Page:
Let $(X_t,Z_t)_t$ be an $\mathbb{R}^{n}\times \mathbb{R}^m$-valued time-homogeneous Markov process on a filtered probability space $(\Omega,\mathcal{F},(\mathcal{F}_t)_t,\mathbb{P})$ with transition kernel $\kappa$ and where $\mathcal{F}_t$ is the right-continuous filtration generated by this process. Let $\mathcal{G}_t:=\sigma(\{Z_s\}_{0\leq s<t})$, for each $t\geq 0$. Then, is $X_t$ still Markovian under the smaller filteration $(\mathcal{G}_t)_{t}$?
Let $f\in C(\mathbb{R}^n,\mathbb{R})$.

Is the process $ (\mathbb{E}\left[f(X_t)|\mathcal{G}_t\right])_{t\geq 0} $ Markovian on the reduced space $(\Omega,(\mathcal{G}_t)_t,\mathbb{P})$?

If so, how is the Markov kernel of this process related to $\kappa$?

  • $\begingroup$ I wonder if there is a typo in the first question, as $(X_t)$ need not be adapted to $(\mathcal G_t)$. $\endgroup$ Jun 22, 2021 at 18:25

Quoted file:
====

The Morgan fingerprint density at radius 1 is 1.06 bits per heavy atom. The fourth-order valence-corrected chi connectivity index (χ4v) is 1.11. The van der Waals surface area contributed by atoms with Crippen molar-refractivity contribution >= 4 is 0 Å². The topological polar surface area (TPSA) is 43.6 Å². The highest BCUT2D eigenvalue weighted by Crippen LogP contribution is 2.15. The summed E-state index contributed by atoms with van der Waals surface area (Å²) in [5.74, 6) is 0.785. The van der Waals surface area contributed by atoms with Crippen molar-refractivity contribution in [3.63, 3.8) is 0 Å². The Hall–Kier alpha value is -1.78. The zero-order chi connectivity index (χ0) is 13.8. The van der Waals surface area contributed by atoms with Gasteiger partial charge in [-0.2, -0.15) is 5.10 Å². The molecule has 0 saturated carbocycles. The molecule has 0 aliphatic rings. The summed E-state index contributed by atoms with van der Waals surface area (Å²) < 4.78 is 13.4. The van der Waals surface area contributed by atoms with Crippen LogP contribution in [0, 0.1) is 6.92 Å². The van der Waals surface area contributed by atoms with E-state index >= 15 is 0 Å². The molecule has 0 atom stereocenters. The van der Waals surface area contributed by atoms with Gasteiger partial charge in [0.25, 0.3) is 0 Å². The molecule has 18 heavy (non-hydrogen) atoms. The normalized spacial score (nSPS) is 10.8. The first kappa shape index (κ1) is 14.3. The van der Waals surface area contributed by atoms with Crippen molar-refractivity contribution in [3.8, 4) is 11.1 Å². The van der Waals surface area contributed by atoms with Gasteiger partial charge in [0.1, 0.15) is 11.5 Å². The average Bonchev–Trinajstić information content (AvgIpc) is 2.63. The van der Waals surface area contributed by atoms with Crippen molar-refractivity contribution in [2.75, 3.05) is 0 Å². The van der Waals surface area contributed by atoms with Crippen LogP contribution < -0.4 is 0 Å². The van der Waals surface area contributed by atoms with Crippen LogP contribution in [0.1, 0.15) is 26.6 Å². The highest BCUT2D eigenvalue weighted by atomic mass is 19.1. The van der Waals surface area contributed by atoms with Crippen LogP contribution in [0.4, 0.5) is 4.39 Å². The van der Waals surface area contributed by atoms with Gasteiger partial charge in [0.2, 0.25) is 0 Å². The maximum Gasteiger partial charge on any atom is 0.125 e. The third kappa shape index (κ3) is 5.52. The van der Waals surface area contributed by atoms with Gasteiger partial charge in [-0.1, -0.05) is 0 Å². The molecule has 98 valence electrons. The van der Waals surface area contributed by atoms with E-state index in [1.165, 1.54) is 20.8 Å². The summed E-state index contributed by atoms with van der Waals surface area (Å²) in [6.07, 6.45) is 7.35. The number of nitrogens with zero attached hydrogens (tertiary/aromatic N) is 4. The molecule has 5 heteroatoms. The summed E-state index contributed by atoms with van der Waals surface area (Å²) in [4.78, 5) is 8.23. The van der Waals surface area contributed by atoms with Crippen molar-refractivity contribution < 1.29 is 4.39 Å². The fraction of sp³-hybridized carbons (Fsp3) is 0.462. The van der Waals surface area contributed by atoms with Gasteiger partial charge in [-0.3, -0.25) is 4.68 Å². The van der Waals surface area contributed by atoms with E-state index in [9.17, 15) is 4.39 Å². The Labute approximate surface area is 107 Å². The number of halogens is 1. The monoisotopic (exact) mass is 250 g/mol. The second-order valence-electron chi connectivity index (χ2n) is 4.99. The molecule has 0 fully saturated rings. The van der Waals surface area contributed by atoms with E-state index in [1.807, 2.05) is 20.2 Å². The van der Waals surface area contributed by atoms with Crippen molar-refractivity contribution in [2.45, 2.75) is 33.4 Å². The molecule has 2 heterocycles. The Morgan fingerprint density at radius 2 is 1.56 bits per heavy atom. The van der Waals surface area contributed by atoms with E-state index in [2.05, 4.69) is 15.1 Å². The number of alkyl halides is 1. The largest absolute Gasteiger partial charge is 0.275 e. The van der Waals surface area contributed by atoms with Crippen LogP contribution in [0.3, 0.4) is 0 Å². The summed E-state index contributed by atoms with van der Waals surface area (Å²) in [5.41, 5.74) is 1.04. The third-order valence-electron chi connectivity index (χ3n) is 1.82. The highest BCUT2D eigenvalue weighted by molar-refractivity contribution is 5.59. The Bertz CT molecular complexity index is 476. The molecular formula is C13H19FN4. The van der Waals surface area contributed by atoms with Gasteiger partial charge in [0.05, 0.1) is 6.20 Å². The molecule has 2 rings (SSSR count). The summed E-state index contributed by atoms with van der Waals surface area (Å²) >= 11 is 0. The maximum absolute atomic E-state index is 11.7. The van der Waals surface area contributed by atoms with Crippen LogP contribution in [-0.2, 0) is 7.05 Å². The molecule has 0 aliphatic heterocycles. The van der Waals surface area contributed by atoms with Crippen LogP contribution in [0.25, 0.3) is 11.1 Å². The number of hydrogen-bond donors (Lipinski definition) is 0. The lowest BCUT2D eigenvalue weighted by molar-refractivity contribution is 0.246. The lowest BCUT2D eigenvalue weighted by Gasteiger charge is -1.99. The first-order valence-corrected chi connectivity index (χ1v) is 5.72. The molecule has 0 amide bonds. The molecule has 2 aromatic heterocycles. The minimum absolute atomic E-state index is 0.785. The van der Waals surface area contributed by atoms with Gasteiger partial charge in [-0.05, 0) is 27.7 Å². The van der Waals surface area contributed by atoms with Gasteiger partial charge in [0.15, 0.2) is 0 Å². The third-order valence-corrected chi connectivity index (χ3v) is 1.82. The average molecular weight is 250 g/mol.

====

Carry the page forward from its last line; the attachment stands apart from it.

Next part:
1 Answer 1


No. E.g., let $n=m=1$ and $X_t=Z_t=B_t$, where $B$ is the standard Brownian motion. Take the natural filtrations, so that $E(f(X_t)|\mathcal G_t)=f(B_t)$. Let $f(x)$ to be something like $\max(0,x)$. It should be easy to show that the process $(f(B_t))$ is not Markov.

Indeed, to simplify calculations, let $f(x):=1(x>0)$. Then $$P(f(B_3)=1|f(B_2)=0)=\frac{1}{2}-\frac{\tan ^{-1}\left(\sqrt{2}\right)}{\pi }=0.19591\ldots \ne\frac16=P(f(B_3)=1|f(B_2)=0,f(B_1)=0).$$ If one insists that $f$ be continuous, this may be achieved by approximation.

  • $\begingroup$ Amazing example, but if I left out $f$ and instead considered $(\mathbb{E}(X_t)|mathcal{G}_t])_t$ would this always be Markovian (since it seems the trucation of $\max\{0,\cdot\}$ causes the issue. $\endgroup$
    – Joe_Affine
    Jun 22, 2021 at 12:12
  • $\begingroup$ That's right, here basically we use the fact that, if $(X_t)$ is Markov, then $(f(X_t))$ does not have to be Markov. $\endgroup$ Jun 22, 2021 at 12:15
  • $\begingroup$ Do you know were I can find a reference to this later fact? $\endgroup$
    – Joe_Affine
    Jun 22, 2021 at 12:26
  • 1
    $\begingroup$ @Joe_Affine : It probably should be an exercise/remark in some book on Markov processes/chains, but I don't know such a reference. $\endgroup$ Jun 22, 2021 at 12:36

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